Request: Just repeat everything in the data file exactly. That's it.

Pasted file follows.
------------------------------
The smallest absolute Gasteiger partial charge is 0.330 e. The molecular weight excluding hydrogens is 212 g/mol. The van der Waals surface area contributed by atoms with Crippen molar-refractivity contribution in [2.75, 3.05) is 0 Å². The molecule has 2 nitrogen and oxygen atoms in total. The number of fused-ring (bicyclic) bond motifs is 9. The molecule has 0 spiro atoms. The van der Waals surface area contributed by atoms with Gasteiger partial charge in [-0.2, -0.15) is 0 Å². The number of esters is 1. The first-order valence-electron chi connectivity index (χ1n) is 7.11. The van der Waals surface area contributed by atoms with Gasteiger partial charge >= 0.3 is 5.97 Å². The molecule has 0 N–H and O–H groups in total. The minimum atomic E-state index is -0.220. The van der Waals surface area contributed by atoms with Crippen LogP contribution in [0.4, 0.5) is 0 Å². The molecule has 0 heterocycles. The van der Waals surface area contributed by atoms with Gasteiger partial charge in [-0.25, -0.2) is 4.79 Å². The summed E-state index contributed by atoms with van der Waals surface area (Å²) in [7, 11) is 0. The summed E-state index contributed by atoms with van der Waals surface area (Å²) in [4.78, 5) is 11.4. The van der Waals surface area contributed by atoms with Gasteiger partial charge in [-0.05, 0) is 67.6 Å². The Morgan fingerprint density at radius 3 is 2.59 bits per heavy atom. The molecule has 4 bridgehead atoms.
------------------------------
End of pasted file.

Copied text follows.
The smallest absolute Gasteiger partial charge is 0.330 e. The molecular weight excluding hydrogens is 212 g/mol. The van der Waals surface area contributed by atoms with Crippen molar-refractivity contribution in [2.75, 3.05) is 0 Å². The molecule has 2 nitrogen and oxygen atoms in total. The number of fused-ring (bicyclic) bond motifs is 9. The molecule has 0 spiro atoms. The van der Waals surface area contributed by atoms with Gasteiger partial charge in [-0.2, -0.15) is 0 Å². The number of esters is 1. The first-order valence-electron chi connectivity index (χ1n) is 7.11. The van der Waals surface area contributed by atoms with Gasteiger partial charge >= 0.3 is 5.97 Å². The molecule has 0 N–H and O–H groups in total. The minimum atomic E-state index is -0.220. The van der Waals surface area contributed by atoms with Crippen LogP contribution in [0.4, 0.5) is 0 Å². The molecule has 0 heterocycles. The van der Waals surface area contributed by atoms with Gasteiger partial charge in [-0.25, -0.2) is 4.79 Å². The summed E-state index contributed by atoms with van der Waals surface area (Å²) in [7, 11) is 0. The summed E-state index contributed by atoms with van der Waals surface area (Å²) in [4.78, 5) is 11.4. The van der Waals surface area contributed by atoms with Gasteiger partial charge in [-0.05, 0) is 67.6 Å². The Morgan fingerprint density at radius 3 is 2.59 bits per heavy atom. The molecule has 4 bridgehead atoms.